All the talk lately is about talking. Tune in to any conservative outlet, and you’ll see that the politicians and thinkers are scratching their heads, trying to figure out how to get voters to support conservative values. Conservatives are talking about their lack of a clear narrative. Conservatives have an ideology, and a good one at that, but ideologies don’t sell. It’s the stories about those ideologies that sell. It sometimes seems that conservatives are so hamstrung by the fact that the plural of anecdote isn’t data, that they too often stop making any effort at all to use anecdotal stories to sell their ideas.
This past weekend, National Review hosted an emergency summit devoted to conservative messaging:
Nearly every speaker advised that [conservatives] “make the case” for conservatism, that their leaders find a better way of communicating the superiority of limited government and traditional social values. The country is prepared to hear it, they said, it’s only a matter of explaining it–an admittedly difficult task when the latest national election proved that more people are interested in a message of government-provided security and spoils.
After attending a part of this summit, James Taranto noted that Democrats went through this same soul-searching after the 2010 election. The president, they said, needed to send out a better message. The greatest orator since . . . well, ever, was falling down on the job and failing to communicate. They did win in 2012, but was it the message, or something else?
Obama won re-election, but would anyone really describe the 2012 Obama campaign as a clinic in exegetical politics? Did Obama lay out a compelling case for his principles? Far from it. In fact, his clearest ideological statement was “You didn’t build that.” His supporters spent weeks insisting he didn’t say that.
What Obama did do successfully was vilify his opponent (“not one of us“) and make narrow, often fear-based appeals to particular interest groups. His campaign also demonstrated a mastery of technology for identifying voters and coaxing them to the polls.
Taranto suggests that conservatives stop agonizing about “messaging” and start focusing on winning. This is one of those rare occasions where I part ways with Taranto’s conclusion. I agree with him that Obama won, not because he sold voters on his vision, but because he was able to turn Republicans into heartless, greedy, misogynistic monsters. The thing is that this vilification was the message — it just wasn’t a positive message about Obama. Instead, it was a negative message about Romney and the Republicans. In other words, Dems did a great job messaging. Conservatives simply missed it, because they were looking for soaring rhetoric, while Progressives were actually serving up trash talk.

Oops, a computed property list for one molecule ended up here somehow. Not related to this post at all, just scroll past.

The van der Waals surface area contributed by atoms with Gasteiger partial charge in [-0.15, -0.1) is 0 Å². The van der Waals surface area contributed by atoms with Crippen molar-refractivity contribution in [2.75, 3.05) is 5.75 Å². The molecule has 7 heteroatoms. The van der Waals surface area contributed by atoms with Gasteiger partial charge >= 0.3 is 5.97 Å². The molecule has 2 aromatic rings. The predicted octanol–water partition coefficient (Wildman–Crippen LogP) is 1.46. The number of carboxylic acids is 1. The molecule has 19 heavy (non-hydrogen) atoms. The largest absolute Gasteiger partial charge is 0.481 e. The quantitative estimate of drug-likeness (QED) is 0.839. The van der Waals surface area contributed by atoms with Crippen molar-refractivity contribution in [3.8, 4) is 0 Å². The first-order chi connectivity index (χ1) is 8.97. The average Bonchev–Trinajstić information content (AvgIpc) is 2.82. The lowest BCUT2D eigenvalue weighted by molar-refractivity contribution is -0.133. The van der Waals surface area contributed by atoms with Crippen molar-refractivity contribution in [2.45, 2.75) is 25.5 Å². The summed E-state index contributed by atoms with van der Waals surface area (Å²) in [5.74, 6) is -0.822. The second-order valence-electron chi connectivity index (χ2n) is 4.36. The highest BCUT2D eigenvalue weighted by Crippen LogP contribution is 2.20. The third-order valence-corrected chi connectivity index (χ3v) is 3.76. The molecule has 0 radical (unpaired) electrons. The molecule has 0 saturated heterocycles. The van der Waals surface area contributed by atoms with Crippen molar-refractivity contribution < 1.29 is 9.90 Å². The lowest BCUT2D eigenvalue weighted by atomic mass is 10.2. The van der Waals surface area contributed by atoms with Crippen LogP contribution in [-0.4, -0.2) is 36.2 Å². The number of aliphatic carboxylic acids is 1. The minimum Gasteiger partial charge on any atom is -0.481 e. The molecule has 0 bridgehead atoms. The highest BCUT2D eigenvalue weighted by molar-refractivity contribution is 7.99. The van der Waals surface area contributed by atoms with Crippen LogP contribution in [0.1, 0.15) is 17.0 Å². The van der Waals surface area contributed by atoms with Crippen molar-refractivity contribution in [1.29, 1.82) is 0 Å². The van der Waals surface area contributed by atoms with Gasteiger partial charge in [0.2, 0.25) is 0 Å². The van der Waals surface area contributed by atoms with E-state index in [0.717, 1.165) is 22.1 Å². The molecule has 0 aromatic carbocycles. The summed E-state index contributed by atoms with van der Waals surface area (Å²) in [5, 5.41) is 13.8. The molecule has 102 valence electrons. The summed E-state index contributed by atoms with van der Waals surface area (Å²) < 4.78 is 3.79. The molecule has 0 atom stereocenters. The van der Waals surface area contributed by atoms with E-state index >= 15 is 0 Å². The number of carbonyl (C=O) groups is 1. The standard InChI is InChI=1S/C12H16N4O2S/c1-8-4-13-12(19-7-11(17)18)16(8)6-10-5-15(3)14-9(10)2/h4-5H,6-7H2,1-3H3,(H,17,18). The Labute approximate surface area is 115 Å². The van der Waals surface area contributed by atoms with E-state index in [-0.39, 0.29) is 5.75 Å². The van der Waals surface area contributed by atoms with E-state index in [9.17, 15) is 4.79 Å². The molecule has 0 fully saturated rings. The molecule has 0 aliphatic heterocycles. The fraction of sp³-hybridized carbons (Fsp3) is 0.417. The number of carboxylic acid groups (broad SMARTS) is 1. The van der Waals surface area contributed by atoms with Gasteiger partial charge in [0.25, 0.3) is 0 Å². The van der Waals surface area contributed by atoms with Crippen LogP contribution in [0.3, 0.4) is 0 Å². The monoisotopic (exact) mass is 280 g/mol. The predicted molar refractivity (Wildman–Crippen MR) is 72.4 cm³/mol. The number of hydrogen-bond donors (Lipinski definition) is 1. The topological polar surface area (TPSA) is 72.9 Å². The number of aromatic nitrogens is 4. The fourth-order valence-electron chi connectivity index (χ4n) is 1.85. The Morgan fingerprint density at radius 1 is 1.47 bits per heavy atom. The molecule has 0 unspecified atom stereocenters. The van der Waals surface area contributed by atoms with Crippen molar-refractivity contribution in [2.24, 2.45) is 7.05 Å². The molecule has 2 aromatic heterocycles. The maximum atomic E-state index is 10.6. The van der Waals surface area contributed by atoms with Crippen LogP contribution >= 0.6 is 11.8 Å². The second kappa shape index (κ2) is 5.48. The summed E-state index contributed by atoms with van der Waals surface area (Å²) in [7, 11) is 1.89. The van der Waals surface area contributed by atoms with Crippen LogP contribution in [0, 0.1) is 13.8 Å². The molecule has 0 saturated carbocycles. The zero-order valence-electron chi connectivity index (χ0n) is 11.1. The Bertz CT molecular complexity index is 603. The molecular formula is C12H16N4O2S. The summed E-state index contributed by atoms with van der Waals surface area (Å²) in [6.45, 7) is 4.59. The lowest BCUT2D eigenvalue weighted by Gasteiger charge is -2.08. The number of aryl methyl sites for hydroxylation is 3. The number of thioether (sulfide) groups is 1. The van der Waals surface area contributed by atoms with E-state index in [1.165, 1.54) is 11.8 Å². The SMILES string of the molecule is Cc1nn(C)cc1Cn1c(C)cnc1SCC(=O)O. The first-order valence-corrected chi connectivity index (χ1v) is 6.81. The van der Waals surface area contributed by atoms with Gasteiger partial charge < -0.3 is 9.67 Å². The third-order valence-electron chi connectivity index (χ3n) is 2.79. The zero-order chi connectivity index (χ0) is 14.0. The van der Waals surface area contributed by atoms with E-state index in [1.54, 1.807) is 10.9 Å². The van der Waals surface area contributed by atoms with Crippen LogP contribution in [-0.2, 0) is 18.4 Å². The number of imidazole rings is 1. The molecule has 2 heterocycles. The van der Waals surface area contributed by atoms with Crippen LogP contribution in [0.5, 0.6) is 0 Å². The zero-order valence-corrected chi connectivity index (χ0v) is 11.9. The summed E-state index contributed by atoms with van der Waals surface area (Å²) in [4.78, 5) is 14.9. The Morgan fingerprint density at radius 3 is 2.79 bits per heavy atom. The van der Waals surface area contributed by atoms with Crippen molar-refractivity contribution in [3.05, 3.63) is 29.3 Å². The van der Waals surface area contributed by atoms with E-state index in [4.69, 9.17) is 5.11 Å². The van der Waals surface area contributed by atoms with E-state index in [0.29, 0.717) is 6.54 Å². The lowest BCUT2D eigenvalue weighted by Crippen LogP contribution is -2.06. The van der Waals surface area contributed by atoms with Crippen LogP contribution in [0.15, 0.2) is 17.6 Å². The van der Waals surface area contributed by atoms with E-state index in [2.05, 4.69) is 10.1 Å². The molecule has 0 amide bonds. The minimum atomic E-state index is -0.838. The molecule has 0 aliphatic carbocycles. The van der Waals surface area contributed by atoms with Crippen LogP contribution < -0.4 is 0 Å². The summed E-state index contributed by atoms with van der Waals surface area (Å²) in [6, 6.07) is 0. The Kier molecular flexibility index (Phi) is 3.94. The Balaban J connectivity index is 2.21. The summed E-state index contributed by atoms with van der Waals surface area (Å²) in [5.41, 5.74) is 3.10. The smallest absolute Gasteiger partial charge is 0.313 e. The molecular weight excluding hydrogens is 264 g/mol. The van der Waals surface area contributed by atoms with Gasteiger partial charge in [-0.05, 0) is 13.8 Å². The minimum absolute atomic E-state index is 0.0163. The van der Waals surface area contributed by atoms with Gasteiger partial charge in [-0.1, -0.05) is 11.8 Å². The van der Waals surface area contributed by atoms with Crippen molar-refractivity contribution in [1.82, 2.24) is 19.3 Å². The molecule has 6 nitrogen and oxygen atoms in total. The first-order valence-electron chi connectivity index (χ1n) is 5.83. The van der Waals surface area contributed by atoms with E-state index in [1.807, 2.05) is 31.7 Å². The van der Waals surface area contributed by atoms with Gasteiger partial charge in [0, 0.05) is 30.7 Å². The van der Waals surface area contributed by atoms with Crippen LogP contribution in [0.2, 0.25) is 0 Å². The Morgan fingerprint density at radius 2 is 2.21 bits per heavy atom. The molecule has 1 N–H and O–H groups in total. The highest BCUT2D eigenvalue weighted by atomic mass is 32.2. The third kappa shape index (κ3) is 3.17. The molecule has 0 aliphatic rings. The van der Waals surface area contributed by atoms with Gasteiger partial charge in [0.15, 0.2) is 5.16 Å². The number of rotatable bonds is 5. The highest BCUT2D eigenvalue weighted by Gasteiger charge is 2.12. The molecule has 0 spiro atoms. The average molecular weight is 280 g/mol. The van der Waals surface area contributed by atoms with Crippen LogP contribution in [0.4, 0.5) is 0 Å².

The reason the Democrat’s trash talk message worked so well is because it fell on fertile soil. The Left knew that it couldn’t sell Obama — his record did not speak for itself — but Leftist strategizers also knew that for decades the Left had created an intellectual atmosphere in which it was easy for people to believe, all evidence to the contrary, that Romney was an evil, soulless man, and that a Republican America would be, as Ted Kennedy so memorably said about Robert Bork,
a land in which women would be forced into back-alley abortions, blacks would sit at segregated lunch counters, rogue police could break down citizens’ doors in midnight raids, schoolchildren could not be taught about evolution, writers and artists could be censored at the whim of the Government, and the doors of the Federal courts would be shut on the fingers of millions of citizens for whom the judiciary is—and is often the only—protector of the individual rights that are the heart of our democracy….
That none of this came to pass during any Republican ascendency is irrelevant. Kennedy’s message has stuck for two generations, forever tarring Republicans with the “evil” brush. The cultural bias the Democrats have created against conservativism reached its tipping point in November 2012 when a president with a disastrous economic record rather handily got reelected. Relying on decades of indoctrination and sophisticated modern social networking, Democrats spread a message that stuck: Republicans are evil. Everything else, whether from the Left or the Right, was just chatter that people ignored.
It’s the tipping point that matters. Malcolm Gladwell wrote The Tipping Point: How Little Things Can Make a Big Difference back in 2002, long before social networking websites had appeared on the scene. In a way, though, our modern age’s manic social networking makes Gladwell’s points even more relevant than they were ten years ago.
Gladwell’s thesis is a simple one: Ideas are like viruses. Most of them float around, affecting a pocket of people here, or a pocket of people there. Given specific circumstances, though, the virus reaches a tipping point and suddenly explodes out of the pockets, and becomes dominant.
After looking at studies that explain the explosive spread of certain ideas (including product popularity) Gladwell came up with a list of three must-have factors that will cause an idea to go viral. The first is what he calls “the Law of the Few,” the second is “the Stickiness Factor,” and the third is “the Power of Context.” The factors are surprisingly uncomplicated.
The Law of the Few says that studies show that there are specific people in society who are information, idea, and style vectors. Whether they have a vast network of contacts, a reputation for sharing useful wisdom, or the innate gift of salesmanship, these few people exercise a disproportionate effect when it comes to dispersing ideas. When they talk, other people — lots of other people — listen.
Do we have anybody like that articulating conservative ideas? I’m not so sure. Gladwell’s point is that these people spread their ideas because of their ability to connect directly with other people. All of our conservative talking heads are just that — talking heads on TV or the radio. Conservatives, perhaps true to their commitment to individualism, do not have networks of people on the ground (i) who are themselves networkers, (ii) who are viewed as reliable information sources, or (iii) who can sell anything to anybody.